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Air Quality, Your Health, and Transportation at Intermountain Healthcare

By Steve Bergstrom
Guest Blogger

Intermountain Healthcare’s fleet of vehicles
Intermountain Healthcare’s fleet of vehicles are needed to move our caregivers, equipment, supplies, pharmaceuticals, and specimens around the state.

Poor air quality affects everyone. It is especially hard on children, elderly and those with asthma, lung disease, cardiovascular disease and risk of stroke. Also, research is showing a strong connection between poor air quality and developmental issues with the fetus, increased respiratory infections, and neurologic conditions. One-third of Utah’s population is either 18 and younger or 65 and older; about 230,000 have asthma; and nearly 500,000 have cardiovascular disease.

Tailpipe emissions are a key contributor to our poor air quality. They present real health consequences for the groups I mentioned. The connection between health, transportation and business practices is becoming clearer every day. Being a health care company doesn’t give Intermountain Healthcare a pass.

Intermountain Healthcare’s mission is, Helping People Live the Healthiest Lives Possible. This mission compels us to be good environmental stewards as we perform our duties as caregivers. In our quest is to become a model health care system, we must ensure our operations and business practices are as efficient as possible. We work to cause the fewest negative impacts to our patients, caregivers and communities.

Intermountain has a large workforce of caregivers (all of our employees are called caregivers). These caregivers work in hospitals, clinics, Home Care, Courier and Distribution Services. We have locations across the state of Utah. Our fleet of vehicles and caregivers drive countless mile each day. We know those miles equal tailpipe emissions. The reality is that vehicle miles are needed to move our caregivers, equipment, supplies, pharmaceuticals, and specimens around our system and to our patients. We are committed to conducting our business in the most efficient and responsible manner possible. Here are some of the things we are doing, what we have planned, and how our transportation and transit programs are changing.


To be as efficient as possible, our fleet combines pick up as well as delivery of products and equipment, specimens, and linens.

  • All fleet vehicles are equipped with a monitoring device that records safety practices, vehicle idling, behaviors, and efficient routing. All drivers are reviewed and are accountable for the measurements recorded. Specific safety, idling and behavior guidelines as well as key performance indicators are in place.
  • A strategic goal is to convert 80 percent of our fleet to low-emission or alternative-fuel vehicles by 2025. We are currently at 13 percent. We are testing many alternative fuel models for capability to perform our needed tasks.
  • Constant review of routes and schedules are conducted to find efficiencies with deliveries.


Movement of our caregivers to and from their homes, and to work related destinations provides many challenges and opportunities.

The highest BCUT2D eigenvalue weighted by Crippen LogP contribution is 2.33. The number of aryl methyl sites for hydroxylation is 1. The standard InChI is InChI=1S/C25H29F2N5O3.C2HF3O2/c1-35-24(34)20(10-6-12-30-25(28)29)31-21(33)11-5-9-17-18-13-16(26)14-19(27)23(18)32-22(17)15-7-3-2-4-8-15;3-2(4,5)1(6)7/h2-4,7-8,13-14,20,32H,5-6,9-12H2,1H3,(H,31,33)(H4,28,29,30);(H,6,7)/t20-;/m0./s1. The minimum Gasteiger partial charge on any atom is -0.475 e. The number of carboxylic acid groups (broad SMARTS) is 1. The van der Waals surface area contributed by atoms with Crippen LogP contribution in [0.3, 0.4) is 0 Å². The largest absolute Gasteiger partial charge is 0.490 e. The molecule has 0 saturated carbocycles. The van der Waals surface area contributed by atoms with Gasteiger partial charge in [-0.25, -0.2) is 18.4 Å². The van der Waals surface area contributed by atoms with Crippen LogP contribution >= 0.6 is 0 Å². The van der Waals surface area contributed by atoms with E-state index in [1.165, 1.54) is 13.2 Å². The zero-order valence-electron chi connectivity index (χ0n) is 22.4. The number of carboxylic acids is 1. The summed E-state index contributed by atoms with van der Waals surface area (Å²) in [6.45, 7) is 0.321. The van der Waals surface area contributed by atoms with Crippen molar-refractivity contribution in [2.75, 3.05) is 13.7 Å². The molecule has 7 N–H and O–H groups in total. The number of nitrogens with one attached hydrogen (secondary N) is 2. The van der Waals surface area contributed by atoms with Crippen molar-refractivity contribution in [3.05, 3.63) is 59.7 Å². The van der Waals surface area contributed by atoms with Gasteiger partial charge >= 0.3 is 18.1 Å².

• Intermountain provides a discounted UTA program for caregivers. Ridership is at 8 percent of our total caregivers.
  • Intermountain offers Transit Passes that can be checked out by our caregivers who aren’t regular riders for meetings or travel to our other locations.
  • We have put together a program that allows some of our caregivers to work from home on a regular or as-needed basis. There are currently more 300 positions doing this. We are exploring how we might do more of this when the air quality index is high for pollutants. This is only available for those not involved in direct patient care.
  • Telehealth and related programs allow us to connect with our patients via a number of electronic and communication methods.
  • WebEx, Skype, and Tele-presence are highly encouraged for all meetings whenever possible. We are beginning to track the mileage impact of this effort.
  • We have Installed Electric Vehicle charging stations on our campuses. We have 12 chargers with plans for 12 more by the end of 2018.
  • Active transportation is encouraged for the health benefit and the emission reduction. Bicycle storage and showers are available at most of our campuses.
  • Van-share and carpooling are available at our large facilities.

We are constantly looking for ways to improve our transportation and transit issues. Some of the solutions require budgeting and planning while others are still being developed. A great way to improve is to join a network of other businesses and operations to share ideas, resources and solutions. DAQ has been presenting webinar workshops that allow us to share and learn about transportation and transit ideas and solutions. Click here learn more about these webinars.

Steve Bergstrom

Steven has been with Intermountain Healthcare for over 33 years with experience in the Supply Chain, environmental preferred purchasing, vendor certification/relations, and inventory management. He was promoted to Director of Sustainability for Intermountain Healthcare in 2010. He has served on the board of Utah Recycling Alliance, Health Care Climate Council, a member of Practice Greenhealth, a member of the Salt Lake City Chamber of Commerce- Clean Air, Water, and Natural Resource Business Council, and has served on several energy and air quality committees for the State of Utah. He has recent presentations at Greenbuild 2016 International Expo and Conference, Healthcare Design Expo and Conference, Modern Healthcare Healthcare Transformation Summit, and Practice Greenhealth CleanMed 2017.

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